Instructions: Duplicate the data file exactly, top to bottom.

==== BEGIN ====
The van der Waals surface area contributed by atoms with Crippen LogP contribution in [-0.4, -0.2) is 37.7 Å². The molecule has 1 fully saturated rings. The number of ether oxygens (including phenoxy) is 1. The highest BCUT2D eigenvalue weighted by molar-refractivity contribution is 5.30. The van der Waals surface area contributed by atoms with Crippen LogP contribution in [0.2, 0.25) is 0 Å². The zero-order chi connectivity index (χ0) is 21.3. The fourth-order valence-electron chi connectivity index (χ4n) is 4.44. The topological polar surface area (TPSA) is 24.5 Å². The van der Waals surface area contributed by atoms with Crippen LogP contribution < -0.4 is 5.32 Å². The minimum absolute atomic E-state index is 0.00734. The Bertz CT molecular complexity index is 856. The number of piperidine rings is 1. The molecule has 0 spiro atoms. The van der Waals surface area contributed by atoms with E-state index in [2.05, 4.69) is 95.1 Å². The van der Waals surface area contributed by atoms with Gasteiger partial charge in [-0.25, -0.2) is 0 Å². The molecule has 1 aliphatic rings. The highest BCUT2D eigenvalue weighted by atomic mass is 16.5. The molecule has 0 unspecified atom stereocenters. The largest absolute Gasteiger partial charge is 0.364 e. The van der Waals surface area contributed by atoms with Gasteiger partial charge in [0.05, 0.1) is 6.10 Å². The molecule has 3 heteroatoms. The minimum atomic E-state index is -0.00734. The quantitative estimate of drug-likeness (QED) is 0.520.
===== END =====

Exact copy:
The van der Waals surface area contributed by atoms with Crippen LogP contribution in [-0.4, -0.2) is 37.7 Å². The molecule has 1 fully saturated rings. The number of ether oxygens (including phenoxy) is 1. The highest BCUT2D eigenvalue weighted by molar-refractivity contribution is 5.30. The van der Waals surface area contributed by atoms with Crippen LogP contribution in [0.2, 0.25) is 0 Å². The zero-order chi connectivity index (χ0) is 21.3. The fourth-order valence-electron chi connectivity index (χ4n) is 4.44. The topological polar surface area (TPSA) is 24.5 Å². The van der Waals surface area contributed by atoms with Crippen LogP contribution < -0.4 is 5.32 Å². The minimum absolute atomic E-state index is 0.00734. The Bertz CT molecular complexity index is 856. The number of piperidine rings is 1. The molecule has 0 spiro atoms. The van der Waals surface area contributed by atoms with E-state index in [2.05, 4.69) is 95.1 Å². The van der Waals surface area contributed by atoms with Gasteiger partial charge in [-0.25, -0.2) is 0 Å². The molecule has 1 aliphatic rings. The highest BCUT2D eigenvalue weighted by atomic mass is 16.5. The molecule has 0 unspecified atom stereocenters. The largest absolute Gasteiger partial charge is 0.364 e. The van der Waals surface area contributed by atoms with Gasteiger partial charge in [0.05, 0.1) is 6.10 Å². The molecule has 3 heteroatoms. The minimum atomic E-state index is -0.00734. The quantitative estimate of drug-likeness (QED) is 0.520.